Real-time portable breast scanner developed
As Breast Cancer Awareness month draws to a close, some promising news has emerged from the University of Manchester's School of Electrical and Electronic Engineering. Professor Zhipeng Wu has developed a portable breast scanner that offers concerned patients real-time video images that clearly show the presence of a tumor. The lunchbox-sized scanner uses similar radio frequency technology as mobile phones but at a fraction of the power, and lends itself to being used in doctor's surgeries for instant screening or even continued monitoring at home.
A visit to a hospital or specialist care center for breast cancer screening can be an uncomfortable and invasive process. The usual method employed is mammography, which is reported to have varying degrees of detection success – greater in women over 50 but dropping as low as 60 per cent for younger women. Instead of compressing the breast between the two plates of the x-ray mammography unit, Wu's method involves a much more comfortable cup scanner linked to a portable computer.
According to the researcher, "the main difference between the two methods is that mammography works on density, while radio frequency technique works on dielectric contrasts between normal and diseased breast tissues." The new development starts to produce an image as soon as the breast enters the cup, with any tumor or abnormality showing up in red.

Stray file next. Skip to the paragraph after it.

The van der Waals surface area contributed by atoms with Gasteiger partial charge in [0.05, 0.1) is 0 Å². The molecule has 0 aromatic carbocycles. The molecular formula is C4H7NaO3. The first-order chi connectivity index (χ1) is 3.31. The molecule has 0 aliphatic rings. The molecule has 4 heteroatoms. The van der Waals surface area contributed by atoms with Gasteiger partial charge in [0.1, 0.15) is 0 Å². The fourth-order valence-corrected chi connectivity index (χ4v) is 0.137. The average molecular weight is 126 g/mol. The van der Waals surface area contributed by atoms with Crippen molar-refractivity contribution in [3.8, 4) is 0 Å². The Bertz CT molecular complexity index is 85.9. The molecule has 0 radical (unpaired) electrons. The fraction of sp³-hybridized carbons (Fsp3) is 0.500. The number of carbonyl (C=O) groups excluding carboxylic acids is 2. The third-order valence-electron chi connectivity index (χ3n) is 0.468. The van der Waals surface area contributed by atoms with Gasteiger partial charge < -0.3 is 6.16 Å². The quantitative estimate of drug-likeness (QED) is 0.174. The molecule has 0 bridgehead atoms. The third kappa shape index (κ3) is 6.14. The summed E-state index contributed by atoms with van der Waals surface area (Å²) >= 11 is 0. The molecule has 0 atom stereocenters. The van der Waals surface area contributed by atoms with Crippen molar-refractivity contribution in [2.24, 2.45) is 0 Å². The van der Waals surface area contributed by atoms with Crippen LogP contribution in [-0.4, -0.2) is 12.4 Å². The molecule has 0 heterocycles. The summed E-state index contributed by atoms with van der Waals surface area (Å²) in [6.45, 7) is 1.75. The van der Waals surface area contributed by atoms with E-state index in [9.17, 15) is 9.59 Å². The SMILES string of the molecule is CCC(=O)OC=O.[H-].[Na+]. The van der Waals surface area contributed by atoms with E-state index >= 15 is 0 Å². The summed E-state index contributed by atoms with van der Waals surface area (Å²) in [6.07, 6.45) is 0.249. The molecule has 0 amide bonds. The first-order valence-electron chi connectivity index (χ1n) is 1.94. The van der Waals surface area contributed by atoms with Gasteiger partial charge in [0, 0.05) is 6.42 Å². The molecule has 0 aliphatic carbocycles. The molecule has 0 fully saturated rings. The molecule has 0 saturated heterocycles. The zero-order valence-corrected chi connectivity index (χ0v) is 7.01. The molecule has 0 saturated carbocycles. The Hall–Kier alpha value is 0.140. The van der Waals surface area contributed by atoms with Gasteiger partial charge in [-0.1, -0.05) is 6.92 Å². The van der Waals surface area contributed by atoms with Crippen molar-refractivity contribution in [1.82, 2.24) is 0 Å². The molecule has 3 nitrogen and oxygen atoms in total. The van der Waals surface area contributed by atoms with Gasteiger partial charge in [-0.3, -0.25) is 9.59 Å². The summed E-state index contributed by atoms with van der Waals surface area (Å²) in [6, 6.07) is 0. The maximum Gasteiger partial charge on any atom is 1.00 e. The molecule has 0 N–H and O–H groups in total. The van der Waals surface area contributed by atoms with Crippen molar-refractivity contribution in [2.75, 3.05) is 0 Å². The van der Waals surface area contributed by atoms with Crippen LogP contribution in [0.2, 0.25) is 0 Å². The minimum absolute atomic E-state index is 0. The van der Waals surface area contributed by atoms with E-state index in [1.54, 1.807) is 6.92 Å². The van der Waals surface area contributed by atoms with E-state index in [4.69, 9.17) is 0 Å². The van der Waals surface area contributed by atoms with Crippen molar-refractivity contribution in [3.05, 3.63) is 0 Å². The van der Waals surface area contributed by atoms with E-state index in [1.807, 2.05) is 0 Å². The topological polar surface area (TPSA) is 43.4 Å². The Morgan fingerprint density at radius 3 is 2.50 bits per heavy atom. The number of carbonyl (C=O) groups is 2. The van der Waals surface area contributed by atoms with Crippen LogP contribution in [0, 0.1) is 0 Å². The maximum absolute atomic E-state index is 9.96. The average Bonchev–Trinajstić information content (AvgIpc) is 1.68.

Wu said: "the system we have is portable and as soon as you lie down you can get a scan – it's real-time. The real-time imaging minimizes the chance of missing a breast tumor during scanning. This will benefit millions of women in both developed and developing countries bearing in mind that one in nine women may develop breast cancer in their lifetime."
Using similar technology to that found in mobile phones, but at a tiny fraction of the power, the system is said to be "both safe and low-cost." The use of radio frequency or microwave technology for breast cancer detection has already been demonstrated by researchers in Canada, the UK and the US. Wu, however, points out that as well as being quicker than existing solutions, "other systems also need to use a liquid or gel as a matching substance, such as in an ultrasound, to work but with our system you don't need that – it can be done simply in oil, milk, water or even with a bra on."
Wu says that "although there is still research to be done, the system has great potential to bring a new way for breast cancer diagnosis." The patented innovation has been submitted to the IET Innovation Awards, the winners of which will be announced next month.
Image courtesy University of Manchester